News / Asia

    International Community Considers Response to N. Korean Rocket Launch

    Unha-3 rocket lifts off from a launch site on the west coast, in the village of Tongchang-ri, about 56 kilometers (35 miles) from the Chinese border city of Dandong, North Korea, Dec. 12, 2012.
    Unha-3 rocket lifts off from a launch site on the west coast, in the village of Tongchang-ri, about 56 kilometers (35 miles) from the Chinese border city of Dandong, North Korea, Dec. 12, 2012.
    It is still not clear if the satellite North Korea placed into orbit Wednesday is properly functioning. Meanwhile, the international community is still contemplating what action to take against the isolated and impoverished state, which conducted the
    launch in defiance of previous United Nations resolutions.

    South Korea has announced no immediate additional measures against the North as a result of what Seoul considers a test of ballistic missile technology.

    Foreign Ministry spokesman Cho Tai-young told reporters Thursday the launch was a grave challenge to international peace.

    Cho said North Korea disregarded previous U.N. Security Council resolutions and that South Korea thinks there must be harsher measures than those enacted following the North's previous failed launch in April.

    The Security Council issued a statement calling it a clear violation of its previous resolutions prohibiting North Korea from activities that could help it develop ballistic missiles.

    It is unclear whether any new U.N. resolution will follow that would include additional punishment on Pyongyang.

    North Korea claims the launch of a three-stage liquid-fueled rocket was a peaceful use of space to deploy an "earth survey satellite."

    The United States has also given no indication what additional punitive actions it is contemplating. Media reports prior to the launch suggested an American-led effort to further restrict North Korea's access to the international banking system.

    Wednesday's launch came just a week before South Korea heads to the polls to choose a new president.

    The front-runner, conservative Park Geun-hye of the Saenuri Party, accuses Pyongyang of trying to influence the election by carrying out the provocative launch.

    Speaking at a campaign rally, Park said North Korea is trying to test the South Korean people. She calls on the electorate to choose a candidate with a strong view on national security.

    Park's main opponent, Moon Jae-in of the Democratic United Party, says the North Korean launch demonstrates the failures of the conservatives.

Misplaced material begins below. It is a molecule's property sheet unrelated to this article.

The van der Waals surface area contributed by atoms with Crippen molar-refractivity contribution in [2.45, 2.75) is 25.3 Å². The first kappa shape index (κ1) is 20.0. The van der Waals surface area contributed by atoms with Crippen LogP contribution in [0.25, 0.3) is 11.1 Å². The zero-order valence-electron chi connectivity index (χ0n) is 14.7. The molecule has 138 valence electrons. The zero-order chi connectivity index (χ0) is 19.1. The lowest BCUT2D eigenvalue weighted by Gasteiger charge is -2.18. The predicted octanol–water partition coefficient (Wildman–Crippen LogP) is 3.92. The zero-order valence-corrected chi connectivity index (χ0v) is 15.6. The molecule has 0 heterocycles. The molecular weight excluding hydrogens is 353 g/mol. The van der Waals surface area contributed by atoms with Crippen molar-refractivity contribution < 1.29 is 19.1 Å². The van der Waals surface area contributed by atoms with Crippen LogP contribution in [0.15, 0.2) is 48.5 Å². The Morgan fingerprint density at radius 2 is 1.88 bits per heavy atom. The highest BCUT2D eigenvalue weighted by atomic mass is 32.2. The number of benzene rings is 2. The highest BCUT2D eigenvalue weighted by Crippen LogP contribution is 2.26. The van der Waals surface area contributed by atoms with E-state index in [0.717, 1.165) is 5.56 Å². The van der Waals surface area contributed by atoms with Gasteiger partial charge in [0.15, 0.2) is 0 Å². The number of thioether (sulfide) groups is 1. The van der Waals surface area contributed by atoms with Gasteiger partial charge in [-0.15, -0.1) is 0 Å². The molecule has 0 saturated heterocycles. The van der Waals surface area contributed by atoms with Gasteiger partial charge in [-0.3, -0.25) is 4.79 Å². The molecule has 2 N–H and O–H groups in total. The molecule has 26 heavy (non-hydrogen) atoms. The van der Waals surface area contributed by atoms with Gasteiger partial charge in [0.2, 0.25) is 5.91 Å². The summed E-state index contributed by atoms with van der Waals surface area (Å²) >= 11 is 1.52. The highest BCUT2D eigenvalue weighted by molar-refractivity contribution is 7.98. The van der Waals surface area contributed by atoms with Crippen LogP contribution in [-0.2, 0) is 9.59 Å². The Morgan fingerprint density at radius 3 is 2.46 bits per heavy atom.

Moon said the government's inability to figure out whether or not the North Korean missile was even on the launch pad shows its incompetence when it comes to national security.

    President Lee Myung-bak is a member of the Saenuri Party. He is limited to a single five-year term.

    However, analysts foresee the North Korean launch having a minimal impact in next Wednesday's election. Park maintains a narrow lead over Moon in the final public opinion polls released this week.

    The two Koreas have no diplomatic or significant trade ties. They technically remain at war, because no peace treaty was signed after their devastating three-year civil conflict fought to a draw in the early 1950's.

    You May Like

    US-Russia Tensions Complicate Syria War

    With a shared enemy and opposing allies, Russia and the US are working to avoid confrontation

    Video Re-opening Old Wounds in Beirut's Bullet-riddled Yellow House

    Built in neo-Ottoman style in 1920s, it is set to be re-opened in Sept. as ‘memory museum’ - bullet-riddled walls and bunkered positions overlooking city’s notorious ‘Green Line’ maintained for posterity

    Cambodian-Americans Lobby for Human Rights Resolution

    Resolution condemns all forms of political violence in Cambodia, urges Cambodian government to end human rights violations, calls for respect of press freedom

    This forum has been closed.
    Comment Sorting
    Comments
         
    by: Moby220 from: Redondo Beach
    December 13, 2012 11:27 AM
    It is interesting that on the SAME day the the USAF launches a super secret "Space Plane" that looks a lot like a miniature shuttle that we so blatantly criticize another country for essentially doing the same thing as we are.. Hypocrisy ???

    by: Marvin Iavecchia from: Washington DC
    December 13, 2012 10:05 AM
    oh no! Not an 'international response'!!! I tremble at the thought of thaaaat..

    by: Brian S from: Pennsylvania
    December 13, 2012 8:58 AM
    It's amazing how the international community freaks out over something so minor. N Korea can't even support its own people and its scientists are pretty much closed off from the scientific community, do we really expect that they'll be able to deliver, or even develop a nuclear weapon?